I’m at a car show at the Malibu Country Mart in California.
It’s 9:30 am, and the place is buzzing.
Vintage Corvettes, Porsches, and generations of BMW M’s fill the parking lot.
I feel like an outsider.
I’m not a car guy.
So I’m running into conversation cul-de-sacs.
Here’s an example:
Car guy: “What did you bring today?”
Me: “Um, I’m driving a Nissan; it’s a rental.”
Car guy walks away.
Like I said, conversation cul-de-sac.
However, my friend Tom speaks Porsche.
He’s an insider.
So Tom quickly builds rapport with someone who pulls up in a loud Porsche.
“Sound like an Armytrix straight piped header-back Valvetronic exhaust system.”
Typical Porsche fanboying ensues.
Why am I talking about this?
Knowing your prospect’s lingo is a shortcut to building credibility and trust.
I’ll prove it to you.
Which CaptivateIQ salesperson sounds more credible?
“We streamline commission statements.”
“I often see that determining payouts involves getting data out of Salesforce then hard-pasting Excel pages into Google Sheets to make adjustments one sheet at a time. How are you running and calculating commission statements today? Is it a manual process, or are you using data modeling to automate payouts?”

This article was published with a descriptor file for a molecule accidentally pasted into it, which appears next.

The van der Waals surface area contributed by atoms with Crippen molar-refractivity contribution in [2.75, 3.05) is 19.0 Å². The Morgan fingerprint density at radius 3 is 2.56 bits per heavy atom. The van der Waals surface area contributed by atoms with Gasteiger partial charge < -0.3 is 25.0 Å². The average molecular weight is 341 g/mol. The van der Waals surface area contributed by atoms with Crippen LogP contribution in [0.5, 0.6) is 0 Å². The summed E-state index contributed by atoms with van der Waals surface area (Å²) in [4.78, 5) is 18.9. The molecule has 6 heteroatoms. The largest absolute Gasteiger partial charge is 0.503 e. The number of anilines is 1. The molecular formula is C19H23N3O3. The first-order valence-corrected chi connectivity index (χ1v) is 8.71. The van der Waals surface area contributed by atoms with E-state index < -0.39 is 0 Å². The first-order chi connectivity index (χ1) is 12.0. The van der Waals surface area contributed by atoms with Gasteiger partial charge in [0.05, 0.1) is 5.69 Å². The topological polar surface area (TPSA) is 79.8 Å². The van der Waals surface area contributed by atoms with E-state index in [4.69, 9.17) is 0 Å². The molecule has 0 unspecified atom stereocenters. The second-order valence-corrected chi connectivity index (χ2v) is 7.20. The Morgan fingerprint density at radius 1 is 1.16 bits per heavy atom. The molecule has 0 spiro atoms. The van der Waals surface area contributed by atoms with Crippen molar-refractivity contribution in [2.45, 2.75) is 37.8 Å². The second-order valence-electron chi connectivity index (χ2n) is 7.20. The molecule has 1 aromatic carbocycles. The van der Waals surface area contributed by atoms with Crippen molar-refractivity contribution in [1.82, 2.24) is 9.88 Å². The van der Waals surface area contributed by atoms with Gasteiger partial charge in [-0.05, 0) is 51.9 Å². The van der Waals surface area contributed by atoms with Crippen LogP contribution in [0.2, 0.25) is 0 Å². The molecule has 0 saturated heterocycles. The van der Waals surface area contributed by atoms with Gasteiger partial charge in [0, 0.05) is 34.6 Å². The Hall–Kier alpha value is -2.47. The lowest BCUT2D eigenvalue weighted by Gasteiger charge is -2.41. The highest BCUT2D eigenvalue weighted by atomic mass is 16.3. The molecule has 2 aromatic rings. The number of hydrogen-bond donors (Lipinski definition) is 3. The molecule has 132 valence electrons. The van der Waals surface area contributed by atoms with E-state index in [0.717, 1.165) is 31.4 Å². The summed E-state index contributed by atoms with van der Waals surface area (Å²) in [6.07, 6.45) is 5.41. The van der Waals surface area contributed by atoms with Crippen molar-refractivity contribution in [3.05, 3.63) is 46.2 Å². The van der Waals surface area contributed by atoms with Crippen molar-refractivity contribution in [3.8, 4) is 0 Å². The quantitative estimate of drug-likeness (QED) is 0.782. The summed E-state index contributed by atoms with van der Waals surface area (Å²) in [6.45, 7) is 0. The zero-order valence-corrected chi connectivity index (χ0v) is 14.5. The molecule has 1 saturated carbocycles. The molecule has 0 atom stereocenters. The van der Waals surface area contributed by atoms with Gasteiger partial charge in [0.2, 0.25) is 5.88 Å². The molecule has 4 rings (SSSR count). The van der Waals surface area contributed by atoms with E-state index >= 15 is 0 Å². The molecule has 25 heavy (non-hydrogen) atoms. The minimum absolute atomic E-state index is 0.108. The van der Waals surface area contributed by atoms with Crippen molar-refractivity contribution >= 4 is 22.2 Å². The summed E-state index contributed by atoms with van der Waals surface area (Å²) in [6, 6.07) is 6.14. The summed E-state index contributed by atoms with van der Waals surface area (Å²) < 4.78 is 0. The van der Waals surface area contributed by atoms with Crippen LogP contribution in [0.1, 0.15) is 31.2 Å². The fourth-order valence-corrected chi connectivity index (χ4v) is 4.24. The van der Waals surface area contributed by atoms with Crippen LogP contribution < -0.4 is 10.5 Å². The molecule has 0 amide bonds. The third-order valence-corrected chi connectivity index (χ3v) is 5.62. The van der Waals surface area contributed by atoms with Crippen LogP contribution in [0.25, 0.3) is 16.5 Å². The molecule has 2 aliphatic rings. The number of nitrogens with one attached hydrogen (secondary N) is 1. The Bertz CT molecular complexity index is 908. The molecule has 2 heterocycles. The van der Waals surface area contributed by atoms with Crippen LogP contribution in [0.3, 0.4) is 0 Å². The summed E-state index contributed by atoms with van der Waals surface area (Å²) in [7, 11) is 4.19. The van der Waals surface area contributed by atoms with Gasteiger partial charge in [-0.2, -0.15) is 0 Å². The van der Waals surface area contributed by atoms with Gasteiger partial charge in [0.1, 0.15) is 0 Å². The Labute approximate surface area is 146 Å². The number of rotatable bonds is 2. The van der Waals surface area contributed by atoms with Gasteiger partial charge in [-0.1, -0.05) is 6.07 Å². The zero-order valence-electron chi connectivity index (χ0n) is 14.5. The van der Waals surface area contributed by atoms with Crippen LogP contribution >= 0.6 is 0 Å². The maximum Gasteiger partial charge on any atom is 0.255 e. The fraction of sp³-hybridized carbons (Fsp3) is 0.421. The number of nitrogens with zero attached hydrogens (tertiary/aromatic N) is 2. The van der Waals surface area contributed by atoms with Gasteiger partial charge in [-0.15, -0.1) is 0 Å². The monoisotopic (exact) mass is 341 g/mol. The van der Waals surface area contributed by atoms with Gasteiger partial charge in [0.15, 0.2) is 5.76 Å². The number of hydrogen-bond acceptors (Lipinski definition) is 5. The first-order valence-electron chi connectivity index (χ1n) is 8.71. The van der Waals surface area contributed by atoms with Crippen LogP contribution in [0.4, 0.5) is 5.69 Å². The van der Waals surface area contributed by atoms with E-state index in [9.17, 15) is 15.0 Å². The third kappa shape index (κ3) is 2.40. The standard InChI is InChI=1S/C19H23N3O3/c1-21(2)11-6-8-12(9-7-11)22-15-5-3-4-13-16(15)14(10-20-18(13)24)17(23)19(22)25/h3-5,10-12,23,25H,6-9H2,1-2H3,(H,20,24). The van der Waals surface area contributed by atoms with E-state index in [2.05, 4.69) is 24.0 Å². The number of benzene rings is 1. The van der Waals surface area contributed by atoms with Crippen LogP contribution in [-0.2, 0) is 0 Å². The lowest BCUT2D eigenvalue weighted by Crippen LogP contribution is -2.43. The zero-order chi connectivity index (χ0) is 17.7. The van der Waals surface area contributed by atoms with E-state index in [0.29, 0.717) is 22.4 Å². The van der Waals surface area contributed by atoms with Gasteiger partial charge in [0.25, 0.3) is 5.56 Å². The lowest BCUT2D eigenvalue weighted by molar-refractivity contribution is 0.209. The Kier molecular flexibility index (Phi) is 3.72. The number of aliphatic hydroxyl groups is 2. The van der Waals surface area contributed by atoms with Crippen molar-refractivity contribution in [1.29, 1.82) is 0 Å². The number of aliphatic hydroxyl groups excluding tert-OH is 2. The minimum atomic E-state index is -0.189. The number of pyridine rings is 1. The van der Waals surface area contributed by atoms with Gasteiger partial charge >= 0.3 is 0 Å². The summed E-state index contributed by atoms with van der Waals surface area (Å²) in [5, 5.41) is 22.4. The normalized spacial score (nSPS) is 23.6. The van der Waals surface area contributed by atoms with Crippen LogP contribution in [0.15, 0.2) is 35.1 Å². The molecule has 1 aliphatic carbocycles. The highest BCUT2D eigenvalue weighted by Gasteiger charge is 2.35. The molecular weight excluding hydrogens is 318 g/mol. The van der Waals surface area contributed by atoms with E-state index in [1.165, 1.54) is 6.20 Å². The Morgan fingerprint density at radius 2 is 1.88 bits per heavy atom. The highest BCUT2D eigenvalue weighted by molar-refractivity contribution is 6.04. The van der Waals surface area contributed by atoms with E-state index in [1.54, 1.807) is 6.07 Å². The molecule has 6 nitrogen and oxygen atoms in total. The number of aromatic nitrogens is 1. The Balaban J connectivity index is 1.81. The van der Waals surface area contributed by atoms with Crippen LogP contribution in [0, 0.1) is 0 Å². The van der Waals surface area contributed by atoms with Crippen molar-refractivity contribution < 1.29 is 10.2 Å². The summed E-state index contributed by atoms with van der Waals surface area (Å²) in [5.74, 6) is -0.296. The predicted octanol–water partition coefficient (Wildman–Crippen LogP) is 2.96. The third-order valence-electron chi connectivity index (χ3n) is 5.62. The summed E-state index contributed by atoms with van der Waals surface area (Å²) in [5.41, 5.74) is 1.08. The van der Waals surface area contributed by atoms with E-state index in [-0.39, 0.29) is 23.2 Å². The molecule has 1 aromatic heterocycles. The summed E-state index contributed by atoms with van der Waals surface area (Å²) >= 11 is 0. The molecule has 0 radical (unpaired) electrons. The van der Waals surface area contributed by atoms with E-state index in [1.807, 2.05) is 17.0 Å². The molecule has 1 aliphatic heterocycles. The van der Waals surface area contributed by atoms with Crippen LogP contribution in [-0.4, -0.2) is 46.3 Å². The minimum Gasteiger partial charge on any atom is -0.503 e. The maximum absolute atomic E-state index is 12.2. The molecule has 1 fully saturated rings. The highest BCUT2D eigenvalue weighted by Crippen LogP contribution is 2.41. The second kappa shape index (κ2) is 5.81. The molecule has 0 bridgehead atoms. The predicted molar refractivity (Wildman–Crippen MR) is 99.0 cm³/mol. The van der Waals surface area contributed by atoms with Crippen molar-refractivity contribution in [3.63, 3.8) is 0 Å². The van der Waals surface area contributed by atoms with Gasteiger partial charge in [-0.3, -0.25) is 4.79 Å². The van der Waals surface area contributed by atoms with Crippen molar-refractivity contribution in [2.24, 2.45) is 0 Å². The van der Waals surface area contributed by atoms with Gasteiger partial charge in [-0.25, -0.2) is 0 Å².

The insider, right?
Insider lingo shows prospects that you have expertise. That you’re one of them.
Here’s the path towards becoming an insider, even if you know nothing about your prospect’s industry.
Read case studies.
Attend insider webinars.
Listen to insider podcasts.
Read insider trade journals.
Listen to inbound discovery calls.
Mark Cuban calls this the knowledge advantage.
Start a doc called the Lingo Library. Capture the lingo customers use to describe the events and circumstances that caused them to switch.
Do this, and you’ll be better informed than most of your prospects.
You’ll be an insider too.